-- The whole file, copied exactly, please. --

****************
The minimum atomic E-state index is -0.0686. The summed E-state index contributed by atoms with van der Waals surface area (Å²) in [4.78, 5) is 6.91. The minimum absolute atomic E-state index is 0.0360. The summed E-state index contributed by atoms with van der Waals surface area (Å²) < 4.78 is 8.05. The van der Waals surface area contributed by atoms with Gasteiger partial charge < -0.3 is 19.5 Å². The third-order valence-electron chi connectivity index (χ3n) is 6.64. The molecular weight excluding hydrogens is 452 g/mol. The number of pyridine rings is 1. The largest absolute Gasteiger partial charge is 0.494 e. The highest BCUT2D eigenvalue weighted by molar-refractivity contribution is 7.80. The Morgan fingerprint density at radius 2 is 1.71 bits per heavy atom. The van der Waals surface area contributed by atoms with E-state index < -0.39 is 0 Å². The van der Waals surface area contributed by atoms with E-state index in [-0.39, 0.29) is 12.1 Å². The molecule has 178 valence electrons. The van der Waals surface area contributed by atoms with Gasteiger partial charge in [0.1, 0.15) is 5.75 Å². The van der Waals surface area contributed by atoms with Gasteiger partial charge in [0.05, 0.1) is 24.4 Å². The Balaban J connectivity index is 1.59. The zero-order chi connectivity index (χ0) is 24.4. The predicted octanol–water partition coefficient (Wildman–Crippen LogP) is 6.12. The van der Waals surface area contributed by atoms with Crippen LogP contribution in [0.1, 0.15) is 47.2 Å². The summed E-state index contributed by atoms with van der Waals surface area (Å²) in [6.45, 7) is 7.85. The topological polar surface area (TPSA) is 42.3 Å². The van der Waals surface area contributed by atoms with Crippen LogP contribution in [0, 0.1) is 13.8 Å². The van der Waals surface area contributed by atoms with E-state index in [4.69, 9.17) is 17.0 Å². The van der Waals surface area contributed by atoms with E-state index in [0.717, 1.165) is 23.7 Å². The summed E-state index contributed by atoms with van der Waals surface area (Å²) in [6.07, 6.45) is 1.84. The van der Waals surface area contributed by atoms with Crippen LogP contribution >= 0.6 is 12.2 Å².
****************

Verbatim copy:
The minimum atomic E-state index is -0.0686. The summed E-state index contributed by atoms with van der Waals surface area (Å²) in [4.78, 5) is 6.91. The minimum absolute atomic E-state index is 0.0360. The summed E-state index contributed by atoms with van der Waals surface area (Å²) < 4.78 is 8.05. The van der Waals surface area contributed by atoms with Gasteiger partial charge < -0.3 is 19.5 Å². The third-order valence-electron chi connectivity index (χ3n) is 6.64. The molecular weight excluding hydrogens is 452 g/mol. The number of pyridine rings is 1. The largest absolute Gasteiger partial charge is 0.494 e. The highest BCUT2D eigenvalue weighted by molar-refractivity contribution is 7.80. The Morgan fingerprint density at radius 2 is 1.71 bits per heavy atom. The van der Waals surface area contributed by atoms with E-state index < -0.39 is 0 Å². The van der Waals surface area contributed by atoms with E-state index in [-0.39, 0.29) is 12.1 Å². The molecule has 178 valence electrons. The van der Waals surface area contributed by atoms with Gasteiger partial charge in [0.1, 0.15) is 5.75 Å². The van der Waals surface area contributed by atoms with Gasteiger partial charge in [0.05, 0.1) is 24.4 Å². The Balaban J connectivity index is 1.59. The zero-order chi connectivity index (χ0) is 24.4. The predicted octanol–water partition coefficient (Wildman–Crippen LogP) is 6.12. The van der Waals surface area contributed by atoms with Crippen LogP contribution in [0.1, 0.15) is 47.2 Å². The summed E-state index contributed by atoms with van der Waals surface area (Å²) in [6.45, 7) is 7.85. The topological polar surface area (TPSA) is 42.3 Å². The van der Waals surface area contributed by atoms with Crippen LogP contribution in [0, 0.1) is 13.8 Å². The van der Waals surface area contributed by atoms with E-state index in [4.69, 9.17) is 17.0 Å². The van der Waals surface area contributed by atoms with E-state index in [0.717, 1.165) is 23.7 Å². The summed E-state index contributed by atoms with van der Waals surface area (Å²) in [6.07, 6.45) is 1.84. The van der Waals surface area contributed by atoms with Crippen LogP contribution >= 0.6 is 12.2 Å².